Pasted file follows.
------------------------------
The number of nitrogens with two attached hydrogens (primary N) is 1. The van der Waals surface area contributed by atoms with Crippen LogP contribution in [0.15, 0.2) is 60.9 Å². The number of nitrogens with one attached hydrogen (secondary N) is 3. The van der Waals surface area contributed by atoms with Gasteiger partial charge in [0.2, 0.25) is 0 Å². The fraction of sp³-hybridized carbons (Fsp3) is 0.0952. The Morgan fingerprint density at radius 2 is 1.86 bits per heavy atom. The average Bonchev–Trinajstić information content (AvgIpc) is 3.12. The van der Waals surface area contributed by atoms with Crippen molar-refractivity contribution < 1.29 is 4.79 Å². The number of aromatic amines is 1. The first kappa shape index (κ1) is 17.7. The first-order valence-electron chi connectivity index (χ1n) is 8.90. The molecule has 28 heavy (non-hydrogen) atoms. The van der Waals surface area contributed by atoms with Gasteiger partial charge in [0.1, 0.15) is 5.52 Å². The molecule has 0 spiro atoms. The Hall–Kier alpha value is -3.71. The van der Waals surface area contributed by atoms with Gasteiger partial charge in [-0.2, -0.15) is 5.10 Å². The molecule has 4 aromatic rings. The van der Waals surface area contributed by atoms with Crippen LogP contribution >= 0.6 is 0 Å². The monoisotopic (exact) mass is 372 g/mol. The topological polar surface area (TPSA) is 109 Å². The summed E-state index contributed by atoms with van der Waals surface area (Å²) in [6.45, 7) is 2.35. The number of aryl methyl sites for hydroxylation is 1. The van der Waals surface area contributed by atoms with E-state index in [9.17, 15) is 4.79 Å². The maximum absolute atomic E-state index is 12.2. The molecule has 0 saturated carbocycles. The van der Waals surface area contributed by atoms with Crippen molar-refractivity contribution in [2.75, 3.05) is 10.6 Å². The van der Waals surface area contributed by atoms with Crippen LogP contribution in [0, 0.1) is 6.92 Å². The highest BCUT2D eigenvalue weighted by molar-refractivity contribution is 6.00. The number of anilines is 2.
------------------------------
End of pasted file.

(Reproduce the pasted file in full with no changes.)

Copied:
The number of nitrogens with two attached hydrogens (primary N) is 1. The van der Waals surface area contributed by atoms with Crippen LogP contribution in [0.15, 0.2) is 60.9 Å². The number of nitrogens with one attached hydrogen (secondary N) is 3. The van der Waals surface area contributed by atoms with Gasteiger partial charge in [0.2, 0.25) is 0 Å². The fraction of sp³-hybridized carbons (Fsp3) is 0.0952. The Morgan fingerprint density at radius 2 is 1.86 bits per heavy atom. The average Bonchev–Trinajstić information content (AvgIpc) is 3.12. The van der Waals surface area contributed by atoms with Crippen molar-refractivity contribution < 1.29 is 4.79 Å². The number of aromatic amines is 1. The first kappa shape index (κ1) is 17.7. The first-order valence-electron chi connectivity index (χ1n) is 8.90. The molecule has 28 heavy (non-hydrogen) atoms. The van der Waals surface area contributed by atoms with Gasteiger partial charge in [0.1, 0.15) is 5.52 Å². The molecule has 0 spiro atoms. The Hall–Kier alpha value is -3.71. The van der Waals surface area contributed by atoms with Gasteiger partial charge in [-0.2, -0.15) is 5.10 Å². The molecule has 4 aromatic rings. The van der Waals surface area contributed by atoms with Crippen LogP contribution >= 0.6 is 0 Å². The monoisotopic (exact) mass is 372 g/mol. The topological polar surface area (TPSA) is 109 Å². The summed E-state index contributed by atoms with van der Waals surface area (Å²) in [6.45, 7) is 2.35. The number of aryl methyl sites for hydroxylation is 1. The van der Waals surface area contributed by atoms with E-state index in [9.17, 15) is 4.79 Å². The maximum absolute atomic E-state index is 12.2. The molecule has 0 saturated carbocycles. The van der Waals surface area contributed by atoms with Crippen molar-refractivity contribution in [2.75, 3.05) is 10.6 Å². The van der Waals surface area contributed by atoms with Crippen LogP contribution in [0, 0.1) is 6.92 Å². The highest BCUT2D eigenvalue weighted by molar-refractivity contribution is 6.00. The number of anilines is 2.